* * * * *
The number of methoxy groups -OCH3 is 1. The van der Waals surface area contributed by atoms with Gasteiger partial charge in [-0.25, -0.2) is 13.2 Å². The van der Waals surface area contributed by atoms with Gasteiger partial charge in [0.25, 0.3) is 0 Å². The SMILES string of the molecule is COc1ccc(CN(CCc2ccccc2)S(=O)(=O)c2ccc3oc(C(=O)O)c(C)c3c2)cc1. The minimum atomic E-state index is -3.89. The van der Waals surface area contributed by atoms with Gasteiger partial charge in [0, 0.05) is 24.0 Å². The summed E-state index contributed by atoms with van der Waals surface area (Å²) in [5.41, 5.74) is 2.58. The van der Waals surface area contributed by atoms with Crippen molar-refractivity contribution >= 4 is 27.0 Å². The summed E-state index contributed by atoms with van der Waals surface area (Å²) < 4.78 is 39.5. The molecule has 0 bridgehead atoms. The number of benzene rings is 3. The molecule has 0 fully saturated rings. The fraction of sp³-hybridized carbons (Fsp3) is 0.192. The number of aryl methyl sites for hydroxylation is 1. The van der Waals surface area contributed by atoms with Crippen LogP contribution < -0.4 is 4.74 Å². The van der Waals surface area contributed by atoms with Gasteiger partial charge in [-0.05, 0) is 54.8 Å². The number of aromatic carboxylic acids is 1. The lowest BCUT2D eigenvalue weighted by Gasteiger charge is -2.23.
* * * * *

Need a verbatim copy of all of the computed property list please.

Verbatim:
The number of methoxy groups -OCH3 is 1. The van der Waals surface area contributed by atoms with Gasteiger partial charge in [-0.25, -0.2) is 13.2 Å². The van der Waals surface area contributed by atoms with Gasteiger partial charge in [0.25, 0.3) is 0 Å². The SMILES string of the molecule is COc1ccc(CN(CCc2ccccc2)S(=O)(=O)c2ccc3oc(C(=O)O)c(C)c3c2)cc1. The minimum atomic E-state index is -3.89. The van der Waals surface area contributed by atoms with Gasteiger partial charge in [0, 0.05) is 24.0 Å². The summed E-state index contributed by atoms with van der Waals surface area (Å²) in [5.41, 5.74) is 2.58. The van der Waals surface area contributed by atoms with Crippen molar-refractivity contribution >= 4 is 27.0 Å². The summed E-state index contributed by atoms with van der Waals surface area (Å²) < 4.78 is 39.5. The molecule has 0 bridgehead atoms. The number of benzene rings is 3. The molecule has 0 fully saturated rings. The fraction of sp³-hybridized carbons (Fsp3) is 0.192. The number of aryl methyl sites for hydroxylation is 1. The van der Waals surface area contributed by atoms with Crippen LogP contribution < -0.4 is 4.74 Å². The van der Waals surface area contributed by atoms with Gasteiger partial charge in [-0.05, 0) is 54.8 Å². The number of aromatic carboxylic acids is 1. The lowest BCUT2D eigenvalue weighted by Gasteiger charge is -2.23.